- The Washington Times - Saturday, October 14, 2000

The State Department labeled Yemen a "haven for terrorists" in a global terrorism report released this year, but when the USS Cole moored there Thursday it was part of an attempt to improve diplomatic ties with that country, so U.S. Navy Admiral Vern Clark said yesterday. Come again? Such terrorist hand-holding, at the price of 17 dead U.S. sailors and 33 more wounded following Thursday's attack by suicide bombers on the ship shows American foreign policy at its worst.

Mr. Clark, the chief of naval operation, said this was "clearly a terrorist act," and Mr. Clinton has directed the Department of Defense, the FBI and the State Department to the region to investigate. Unfortunately, in the past such measures have not been enough to bring terrorists swiftly to justice or to prevent further acts of terrorism against the United States. Almost 12 years after PanAm 103 was bombed over Lockerbie, Scotland, killing 270 people, the accused are finally being tried. It also took four years for a Pakistani group called the Aimal Secret Committee to admit they were behind the murder of two CIA workers in 1993, the same amount of time it took for Ramzi Yousef to be convicted for conspiracy in the 1993 bombing of the World Trade Center in New York.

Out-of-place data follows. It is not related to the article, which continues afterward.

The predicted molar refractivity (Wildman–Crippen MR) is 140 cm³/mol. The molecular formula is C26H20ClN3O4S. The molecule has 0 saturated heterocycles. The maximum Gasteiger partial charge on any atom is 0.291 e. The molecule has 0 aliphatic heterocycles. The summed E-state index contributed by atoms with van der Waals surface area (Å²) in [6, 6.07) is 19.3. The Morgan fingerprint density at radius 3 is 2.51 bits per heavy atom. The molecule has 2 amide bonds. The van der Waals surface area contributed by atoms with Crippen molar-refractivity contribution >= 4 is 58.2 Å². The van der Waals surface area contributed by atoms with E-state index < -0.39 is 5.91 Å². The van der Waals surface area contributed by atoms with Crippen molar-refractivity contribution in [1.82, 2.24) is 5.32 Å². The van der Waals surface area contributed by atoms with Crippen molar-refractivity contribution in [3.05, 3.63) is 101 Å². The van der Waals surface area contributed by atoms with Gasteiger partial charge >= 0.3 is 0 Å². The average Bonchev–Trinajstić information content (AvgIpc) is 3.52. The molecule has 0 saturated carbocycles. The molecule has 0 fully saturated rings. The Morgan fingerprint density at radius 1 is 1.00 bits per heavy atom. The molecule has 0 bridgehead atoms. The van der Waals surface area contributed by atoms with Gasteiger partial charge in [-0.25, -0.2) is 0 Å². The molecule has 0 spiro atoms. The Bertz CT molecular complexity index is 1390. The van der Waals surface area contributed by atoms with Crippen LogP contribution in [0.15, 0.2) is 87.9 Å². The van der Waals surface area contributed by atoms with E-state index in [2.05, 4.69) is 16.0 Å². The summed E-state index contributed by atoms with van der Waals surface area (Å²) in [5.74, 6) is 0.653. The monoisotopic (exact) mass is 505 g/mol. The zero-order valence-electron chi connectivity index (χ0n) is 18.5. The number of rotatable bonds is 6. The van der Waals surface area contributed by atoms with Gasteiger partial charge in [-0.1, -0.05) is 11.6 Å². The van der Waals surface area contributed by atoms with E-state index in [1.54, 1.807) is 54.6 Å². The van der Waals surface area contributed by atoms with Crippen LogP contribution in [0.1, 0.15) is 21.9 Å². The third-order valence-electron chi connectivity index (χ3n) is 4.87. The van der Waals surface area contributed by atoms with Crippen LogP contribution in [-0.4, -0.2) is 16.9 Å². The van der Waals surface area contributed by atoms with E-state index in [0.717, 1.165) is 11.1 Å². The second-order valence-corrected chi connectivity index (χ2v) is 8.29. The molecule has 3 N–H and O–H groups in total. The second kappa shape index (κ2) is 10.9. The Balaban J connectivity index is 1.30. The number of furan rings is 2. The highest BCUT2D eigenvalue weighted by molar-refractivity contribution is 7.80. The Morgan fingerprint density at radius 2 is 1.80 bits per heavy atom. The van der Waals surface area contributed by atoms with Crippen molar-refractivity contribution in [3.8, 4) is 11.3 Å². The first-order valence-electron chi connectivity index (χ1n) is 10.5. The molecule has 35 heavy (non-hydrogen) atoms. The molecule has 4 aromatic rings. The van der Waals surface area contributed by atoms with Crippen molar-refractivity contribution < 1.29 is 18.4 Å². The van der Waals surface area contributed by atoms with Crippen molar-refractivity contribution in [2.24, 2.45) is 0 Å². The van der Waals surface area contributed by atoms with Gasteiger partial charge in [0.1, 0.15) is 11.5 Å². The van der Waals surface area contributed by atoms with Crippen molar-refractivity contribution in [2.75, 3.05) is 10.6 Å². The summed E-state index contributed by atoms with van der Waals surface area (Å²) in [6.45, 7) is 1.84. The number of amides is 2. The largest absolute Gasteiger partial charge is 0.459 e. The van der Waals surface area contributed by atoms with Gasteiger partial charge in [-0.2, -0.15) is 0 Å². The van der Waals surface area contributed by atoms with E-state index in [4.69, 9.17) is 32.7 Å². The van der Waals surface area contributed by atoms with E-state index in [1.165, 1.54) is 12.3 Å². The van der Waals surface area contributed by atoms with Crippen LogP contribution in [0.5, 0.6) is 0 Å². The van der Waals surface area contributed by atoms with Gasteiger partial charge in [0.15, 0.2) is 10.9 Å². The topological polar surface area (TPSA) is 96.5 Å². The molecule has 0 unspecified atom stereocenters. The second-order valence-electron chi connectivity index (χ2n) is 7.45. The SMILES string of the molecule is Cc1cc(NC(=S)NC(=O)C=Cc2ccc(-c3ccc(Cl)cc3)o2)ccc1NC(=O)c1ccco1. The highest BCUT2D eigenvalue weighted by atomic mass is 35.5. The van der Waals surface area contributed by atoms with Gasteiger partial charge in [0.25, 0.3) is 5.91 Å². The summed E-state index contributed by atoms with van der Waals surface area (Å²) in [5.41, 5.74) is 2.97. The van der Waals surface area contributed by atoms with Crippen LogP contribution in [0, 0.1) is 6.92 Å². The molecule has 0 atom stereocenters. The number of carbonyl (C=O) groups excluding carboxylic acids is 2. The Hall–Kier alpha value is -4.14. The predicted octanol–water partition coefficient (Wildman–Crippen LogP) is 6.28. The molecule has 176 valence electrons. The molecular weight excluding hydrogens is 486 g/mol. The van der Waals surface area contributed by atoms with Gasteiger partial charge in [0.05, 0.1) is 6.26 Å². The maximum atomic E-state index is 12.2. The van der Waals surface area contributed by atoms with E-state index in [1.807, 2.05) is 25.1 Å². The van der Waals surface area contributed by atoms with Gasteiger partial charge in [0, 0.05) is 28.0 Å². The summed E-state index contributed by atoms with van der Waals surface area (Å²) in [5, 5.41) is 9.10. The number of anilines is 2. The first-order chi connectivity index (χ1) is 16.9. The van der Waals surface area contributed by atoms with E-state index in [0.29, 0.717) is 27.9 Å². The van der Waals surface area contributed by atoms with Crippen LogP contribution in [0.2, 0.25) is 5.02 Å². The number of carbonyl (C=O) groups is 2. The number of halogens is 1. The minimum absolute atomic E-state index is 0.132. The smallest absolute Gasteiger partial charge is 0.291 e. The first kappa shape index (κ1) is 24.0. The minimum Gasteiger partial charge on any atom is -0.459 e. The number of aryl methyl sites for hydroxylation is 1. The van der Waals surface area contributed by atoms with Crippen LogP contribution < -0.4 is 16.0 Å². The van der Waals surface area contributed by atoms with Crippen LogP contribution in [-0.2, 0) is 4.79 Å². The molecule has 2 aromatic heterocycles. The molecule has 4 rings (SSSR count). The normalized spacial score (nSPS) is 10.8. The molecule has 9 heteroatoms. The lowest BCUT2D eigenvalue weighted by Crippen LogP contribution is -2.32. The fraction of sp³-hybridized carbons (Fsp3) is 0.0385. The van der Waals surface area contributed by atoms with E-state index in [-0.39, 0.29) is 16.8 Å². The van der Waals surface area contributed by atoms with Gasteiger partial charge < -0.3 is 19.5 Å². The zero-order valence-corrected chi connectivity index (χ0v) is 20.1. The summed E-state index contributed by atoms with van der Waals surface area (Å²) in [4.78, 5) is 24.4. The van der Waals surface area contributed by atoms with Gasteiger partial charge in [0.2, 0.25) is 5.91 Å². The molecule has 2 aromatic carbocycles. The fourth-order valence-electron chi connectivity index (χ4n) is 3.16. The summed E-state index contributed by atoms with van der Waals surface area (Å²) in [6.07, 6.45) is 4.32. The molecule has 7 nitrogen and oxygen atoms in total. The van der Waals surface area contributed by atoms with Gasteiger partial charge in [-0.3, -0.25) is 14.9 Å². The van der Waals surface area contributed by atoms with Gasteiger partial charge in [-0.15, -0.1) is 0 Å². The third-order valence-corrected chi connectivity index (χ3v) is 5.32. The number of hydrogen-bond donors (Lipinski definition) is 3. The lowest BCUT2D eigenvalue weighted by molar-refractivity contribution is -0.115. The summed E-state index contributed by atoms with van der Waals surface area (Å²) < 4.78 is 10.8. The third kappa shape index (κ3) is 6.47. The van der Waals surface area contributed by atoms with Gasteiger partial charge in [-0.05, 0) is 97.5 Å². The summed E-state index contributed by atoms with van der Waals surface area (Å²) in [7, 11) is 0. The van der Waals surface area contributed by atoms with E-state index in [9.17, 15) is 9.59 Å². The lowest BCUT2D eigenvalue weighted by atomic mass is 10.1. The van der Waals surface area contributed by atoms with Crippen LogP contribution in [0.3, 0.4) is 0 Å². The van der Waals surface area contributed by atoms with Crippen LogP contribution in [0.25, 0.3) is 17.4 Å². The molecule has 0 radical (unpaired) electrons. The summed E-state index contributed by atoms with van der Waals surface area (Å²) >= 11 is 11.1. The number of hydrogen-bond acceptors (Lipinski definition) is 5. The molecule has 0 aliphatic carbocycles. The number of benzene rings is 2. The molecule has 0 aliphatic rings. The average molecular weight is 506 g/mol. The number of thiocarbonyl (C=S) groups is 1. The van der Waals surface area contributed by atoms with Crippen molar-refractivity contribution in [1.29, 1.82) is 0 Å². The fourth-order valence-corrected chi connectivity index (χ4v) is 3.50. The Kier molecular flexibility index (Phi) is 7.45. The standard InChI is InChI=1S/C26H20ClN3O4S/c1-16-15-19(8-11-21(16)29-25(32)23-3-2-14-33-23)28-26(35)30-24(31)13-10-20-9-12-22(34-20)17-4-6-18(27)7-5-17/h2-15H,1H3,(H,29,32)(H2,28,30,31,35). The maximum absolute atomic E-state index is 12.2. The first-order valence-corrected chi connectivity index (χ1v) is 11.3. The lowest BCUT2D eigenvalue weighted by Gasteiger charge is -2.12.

Despite the United States' determination to stop terrorism in the face of the 1998 bombings of the U.S. embassies in Nairobi, Kenya, and Dar es Salaam, Tanzania, Osama bin Laden who told Time magazine he had instigated the attacks still roams free. That is regardless of the fact that the FBI had evidence that Yemeni extremists who kidnapped 16 British, American and Australian tourists in 1999 were trained in bin Laden's camps. Now U.S. intelligence agencies say he dispatched another terrorist team a few days ago.

Yemen's President Ali Abdullah Saleh is insisting that there are no terrorist elements in his country, even though yesterday morning the British embassy was bombed and the Palestinian terrorist group Hamas and the Palestinian Islamic Jihad have official representatives in the country. The site of the USS Cole attack is also a base for the Islamic Army of Aden, founded by bin Laden's brother, Muhammad Khalifa, former CIA chief of counterterrorism Vincent Cannistraro said in an Associated Press report.

The United States cannot complacently expect encouraging diplomatic ties with known terrorist sponsors will result in anything but harm to its national security. Nor should it let endless investigations provide a protected playground for those who want to wage war on American national security.

Senior Pentagon officials say the attack took weeks, possibly months to organize a sophisticated attack that would be hard to pull off without the backing of another country or larger terrorist group. Such forces should know that when they choose to attack the Navy of the United States, they must fear a strong military response appropriate from a superpower. Unfortunately to this point, they have learned to expect otherwise.

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